Since July 2013, employees wanting to pursue a claim against their (former) employer have been forced to pay the Employment Tribunal fee. These fees could be as high as £1,200 depending on the nature of the claim. Broadly speaking ‘complex’ claims like unfair dismissal and discrimination attracted fees of £1,200 whereas ‘simpler’ claims like deduction for wages had lower fees.
One of the reasons given by the government for the introduction of fees was to reduce the amount of weak or malicious cases being made against employers.
Since the introduction of employment tribunal fees, there has been a 79% reduction in Employment Tribunal claims and this is thought to be due to claimants being unable to afford fees, especially those workers in lower paid jobs. Furthermore, since the likely compensation in some cases would be less than the level of the fees, litigation became uneconomic.
Some employees report that another problem that has been caused by the fees regime is that unscrupulous employers will make a decision knowing it to be unlawful, essentially saying to the affected employee ‘put up or shut up’.
In a landmark case brought by Unison – the UK’s largest Trade Union – it was argued that Employment Tribunal fees are unfair, unlawful, discriminatory and deny wronged employees access to justice. Unison lost their claim in the High Court and the Court of Appeal, but succeeded in an appeal prosecuted before the Supreme Court. In a judgment handed down last week, the Supreme Court justices agreed with the thrust of the arguments advanced by the Union and ruled that the fees were unlawful under both UK and EU law. Of particular note, Lady Hale – who is about to become the first female president of the Supreme Court – indicated that the fees indirectly discriminate against females.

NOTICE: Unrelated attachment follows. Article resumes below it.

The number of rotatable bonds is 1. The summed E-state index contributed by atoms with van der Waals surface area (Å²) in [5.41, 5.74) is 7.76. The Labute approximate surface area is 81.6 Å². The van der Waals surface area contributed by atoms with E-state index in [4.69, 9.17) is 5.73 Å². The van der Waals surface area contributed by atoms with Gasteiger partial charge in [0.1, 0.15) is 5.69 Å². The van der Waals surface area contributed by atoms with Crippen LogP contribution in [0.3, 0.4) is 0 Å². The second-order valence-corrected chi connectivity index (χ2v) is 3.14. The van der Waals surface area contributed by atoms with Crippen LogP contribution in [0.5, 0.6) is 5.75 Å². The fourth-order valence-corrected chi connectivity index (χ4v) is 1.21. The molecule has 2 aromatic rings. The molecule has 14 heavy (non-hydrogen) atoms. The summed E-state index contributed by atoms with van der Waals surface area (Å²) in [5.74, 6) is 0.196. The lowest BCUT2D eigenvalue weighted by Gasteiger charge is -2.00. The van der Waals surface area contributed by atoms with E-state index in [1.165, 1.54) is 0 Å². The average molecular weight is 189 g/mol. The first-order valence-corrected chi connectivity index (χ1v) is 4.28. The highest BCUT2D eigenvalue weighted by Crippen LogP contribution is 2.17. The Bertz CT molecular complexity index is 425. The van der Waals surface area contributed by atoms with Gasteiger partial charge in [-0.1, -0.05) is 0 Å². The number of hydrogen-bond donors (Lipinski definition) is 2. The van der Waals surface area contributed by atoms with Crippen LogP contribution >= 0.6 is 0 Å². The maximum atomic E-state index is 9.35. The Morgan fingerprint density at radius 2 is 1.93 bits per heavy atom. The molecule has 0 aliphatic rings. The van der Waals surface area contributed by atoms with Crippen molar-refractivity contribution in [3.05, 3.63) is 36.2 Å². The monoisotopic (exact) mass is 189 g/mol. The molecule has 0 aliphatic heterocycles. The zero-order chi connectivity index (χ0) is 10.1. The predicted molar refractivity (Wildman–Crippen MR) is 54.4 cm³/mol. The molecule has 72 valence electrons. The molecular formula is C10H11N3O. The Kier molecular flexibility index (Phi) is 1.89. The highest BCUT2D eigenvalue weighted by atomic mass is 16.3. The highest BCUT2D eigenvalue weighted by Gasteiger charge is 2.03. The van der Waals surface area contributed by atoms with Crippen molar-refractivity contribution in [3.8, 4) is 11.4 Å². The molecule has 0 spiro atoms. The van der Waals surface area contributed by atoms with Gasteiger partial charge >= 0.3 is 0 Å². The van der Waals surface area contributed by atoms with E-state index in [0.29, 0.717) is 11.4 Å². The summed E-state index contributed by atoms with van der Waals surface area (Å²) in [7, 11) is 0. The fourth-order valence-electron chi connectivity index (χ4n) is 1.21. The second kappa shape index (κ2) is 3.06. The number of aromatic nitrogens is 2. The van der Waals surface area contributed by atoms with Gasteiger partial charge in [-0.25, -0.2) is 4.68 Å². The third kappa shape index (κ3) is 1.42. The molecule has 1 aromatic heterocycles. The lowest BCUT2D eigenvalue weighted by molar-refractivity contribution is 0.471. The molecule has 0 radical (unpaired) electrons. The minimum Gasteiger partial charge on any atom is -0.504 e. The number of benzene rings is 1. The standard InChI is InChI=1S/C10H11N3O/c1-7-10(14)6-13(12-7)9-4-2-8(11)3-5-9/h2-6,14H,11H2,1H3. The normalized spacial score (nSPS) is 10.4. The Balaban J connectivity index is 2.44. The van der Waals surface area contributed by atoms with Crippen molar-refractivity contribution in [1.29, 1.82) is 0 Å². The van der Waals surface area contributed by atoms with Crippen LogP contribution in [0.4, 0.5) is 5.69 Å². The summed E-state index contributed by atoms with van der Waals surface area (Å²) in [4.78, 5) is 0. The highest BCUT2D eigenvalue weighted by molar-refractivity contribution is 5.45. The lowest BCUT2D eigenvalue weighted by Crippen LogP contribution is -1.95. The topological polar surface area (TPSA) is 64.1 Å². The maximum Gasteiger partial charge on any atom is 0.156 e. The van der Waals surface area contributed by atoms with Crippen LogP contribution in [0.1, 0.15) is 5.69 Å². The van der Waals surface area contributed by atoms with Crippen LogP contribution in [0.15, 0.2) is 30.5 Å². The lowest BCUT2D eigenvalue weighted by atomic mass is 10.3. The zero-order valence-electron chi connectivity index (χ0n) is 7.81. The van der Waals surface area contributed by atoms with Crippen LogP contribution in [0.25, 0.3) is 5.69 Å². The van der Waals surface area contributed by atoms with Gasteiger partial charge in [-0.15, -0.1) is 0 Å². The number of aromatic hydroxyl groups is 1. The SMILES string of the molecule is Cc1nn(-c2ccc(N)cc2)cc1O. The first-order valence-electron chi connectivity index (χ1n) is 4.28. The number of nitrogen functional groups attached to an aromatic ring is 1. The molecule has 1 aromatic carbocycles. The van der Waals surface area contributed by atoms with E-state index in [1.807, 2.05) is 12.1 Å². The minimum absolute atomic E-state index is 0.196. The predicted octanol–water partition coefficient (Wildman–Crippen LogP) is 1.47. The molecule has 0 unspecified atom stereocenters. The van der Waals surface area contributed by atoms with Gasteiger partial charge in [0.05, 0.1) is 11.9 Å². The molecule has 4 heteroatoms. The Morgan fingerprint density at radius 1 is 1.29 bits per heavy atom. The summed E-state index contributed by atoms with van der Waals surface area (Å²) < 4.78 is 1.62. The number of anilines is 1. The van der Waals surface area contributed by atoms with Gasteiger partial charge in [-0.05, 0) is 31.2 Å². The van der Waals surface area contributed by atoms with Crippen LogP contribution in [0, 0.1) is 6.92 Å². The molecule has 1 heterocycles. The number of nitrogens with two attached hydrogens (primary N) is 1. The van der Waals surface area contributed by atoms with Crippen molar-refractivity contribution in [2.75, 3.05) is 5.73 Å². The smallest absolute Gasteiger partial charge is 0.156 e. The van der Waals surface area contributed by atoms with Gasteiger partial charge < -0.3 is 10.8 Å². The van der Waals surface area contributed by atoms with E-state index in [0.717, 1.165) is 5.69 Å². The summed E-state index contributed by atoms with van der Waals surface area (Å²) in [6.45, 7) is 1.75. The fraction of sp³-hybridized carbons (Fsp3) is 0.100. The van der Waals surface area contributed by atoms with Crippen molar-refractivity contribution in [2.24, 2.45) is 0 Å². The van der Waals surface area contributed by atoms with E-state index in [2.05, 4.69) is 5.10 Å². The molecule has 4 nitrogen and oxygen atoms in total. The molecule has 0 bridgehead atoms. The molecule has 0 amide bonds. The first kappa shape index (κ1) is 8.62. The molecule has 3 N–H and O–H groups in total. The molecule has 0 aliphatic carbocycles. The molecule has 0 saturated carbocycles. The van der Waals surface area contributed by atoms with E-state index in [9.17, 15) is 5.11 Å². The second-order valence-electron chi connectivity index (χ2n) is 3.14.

As a result of this ruling, the government will now stop charging fees and will refund more than £27 million in fees originally paid by claimants pursuing claims in the period between 2013 and the date of the judgment.
Some interesting points are thrown up by the decision :-
What will happen to cases where the employee won and the employer was ordered to reimburse the Tribunal fees paid by the employee? Will long-suffering court staff be ordered to carry out an audit of every tribunal case file to ensure that Tribunal fees are paid to the right person/company?
What will happen where employees did not bring claims before the Employment Tribunal within the time limit (usually 3 months) – where the reason for not bringing the claim was a lack of available funds? Tribunals have power to allow claims to proceed out of time if it was not ‘reasonably practicable’ to bring the claim in time (unfair dismissal claims) or if it is ‘just and equitable’ to allow the claim to proceed notwithstanding the missed deadline (discrimination claims). It has to be at least arguable that the fees regime made it not reasonably practicable to bring a claim in time and/or just and equitable to allow the claim to proceed.
Does the judgment have wider effect upon court fees generally? Arguably any court fee payable before making a claim in the civil courts may prevent access to justice.
Is this the end of the road for Employment Tribunal fees? Might the government try to introduce some system of fees that operates in some way to avoid the problems engendered by the now defunct fees scheme?
Will there be a spike in Employment Tribunal claims going forward – particularly claims of a speculative nature? On the face of it, this seems likely. However, mandatory early conciliation before ACAS may ameliorate this (and in the writer’s experience early conciliation leads to a reasonable number of cases settling pre-issue).
Only time will answer these questions but it is clear that the decision is extremely good news for employees (and employment lawyers)! With early advice, of course, employers should be able to avoid the majority of mistakes likely to land them with an employment tribunal claim.